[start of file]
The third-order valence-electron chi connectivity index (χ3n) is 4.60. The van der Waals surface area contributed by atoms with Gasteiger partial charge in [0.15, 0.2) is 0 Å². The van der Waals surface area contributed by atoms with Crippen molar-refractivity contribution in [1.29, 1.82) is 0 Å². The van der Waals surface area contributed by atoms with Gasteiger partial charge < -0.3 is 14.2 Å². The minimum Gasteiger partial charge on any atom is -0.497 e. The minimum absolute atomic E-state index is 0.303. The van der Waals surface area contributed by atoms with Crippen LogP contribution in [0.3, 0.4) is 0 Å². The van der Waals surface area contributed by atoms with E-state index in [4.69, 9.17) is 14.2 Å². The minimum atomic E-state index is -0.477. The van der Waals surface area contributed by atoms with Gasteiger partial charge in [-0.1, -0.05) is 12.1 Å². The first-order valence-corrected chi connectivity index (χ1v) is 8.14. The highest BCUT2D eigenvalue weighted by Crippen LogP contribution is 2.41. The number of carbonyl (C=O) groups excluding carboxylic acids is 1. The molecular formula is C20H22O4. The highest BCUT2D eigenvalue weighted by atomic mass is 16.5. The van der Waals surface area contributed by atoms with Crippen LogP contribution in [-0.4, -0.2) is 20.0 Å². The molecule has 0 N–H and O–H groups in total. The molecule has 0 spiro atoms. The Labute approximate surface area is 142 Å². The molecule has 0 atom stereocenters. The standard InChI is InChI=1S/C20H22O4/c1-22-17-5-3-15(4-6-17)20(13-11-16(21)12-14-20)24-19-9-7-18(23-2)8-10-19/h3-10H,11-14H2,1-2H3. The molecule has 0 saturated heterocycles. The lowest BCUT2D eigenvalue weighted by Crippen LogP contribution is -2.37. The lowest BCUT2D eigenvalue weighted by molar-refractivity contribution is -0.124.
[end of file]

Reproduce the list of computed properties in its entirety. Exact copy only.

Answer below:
The third-order valence-electron chi connectivity index (χ3n) is 4.60. The van der Waals surface area contributed by atoms with Gasteiger partial charge in [0.15, 0.2) is 0 Å². The van der Waals surface area contributed by atoms with Crippen molar-refractivity contribution in [1.29, 1.82) is 0 Å². The van der Waals surface area contributed by atoms with Gasteiger partial charge < -0.3 is 14.2 Å². The minimum Gasteiger partial charge on any atom is -0.497 e. The minimum absolute atomic E-state index is 0.303. The van der Waals surface area contributed by atoms with Crippen LogP contribution in [0.3, 0.4) is 0 Å². The van der Waals surface area contributed by atoms with E-state index in [4.69, 9.17) is 14.2 Å². The minimum atomic E-state index is -0.477. The van der Waals surface area contributed by atoms with Gasteiger partial charge in [-0.1, -0.05) is 12.1 Å². The first-order valence-corrected chi connectivity index (χ1v) is 8.14. The highest BCUT2D eigenvalue weighted by Crippen LogP contribution is 2.41. The number of carbonyl (C=O) groups excluding carboxylic acids is 1. The molecular formula is C20H22O4. The highest BCUT2D eigenvalue weighted by atomic mass is 16.5. The van der Waals surface area contributed by atoms with Crippen LogP contribution in [-0.4, -0.2) is 20.0 Å². The molecule has 0 N–H and O–H groups in total. The molecule has 0 spiro atoms. The Labute approximate surface area is 142 Å². The molecule has 0 atom stereocenters. The standard InChI is InChI=1S/C20H22O4/c1-22-17-5-3-15(4-6-17)20(13-11-16(21)12-14-20)24-19-9-7-18(23-2)8-10-19/h3-10H,11-14H2,1-2H3. The molecule has 0 saturated heterocycles. The lowest BCUT2D eigenvalue weighted by Crippen LogP contribution is -2.37. The lowest BCUT2D eigenvalue weighted by molar-refractivity contribution is -0.124.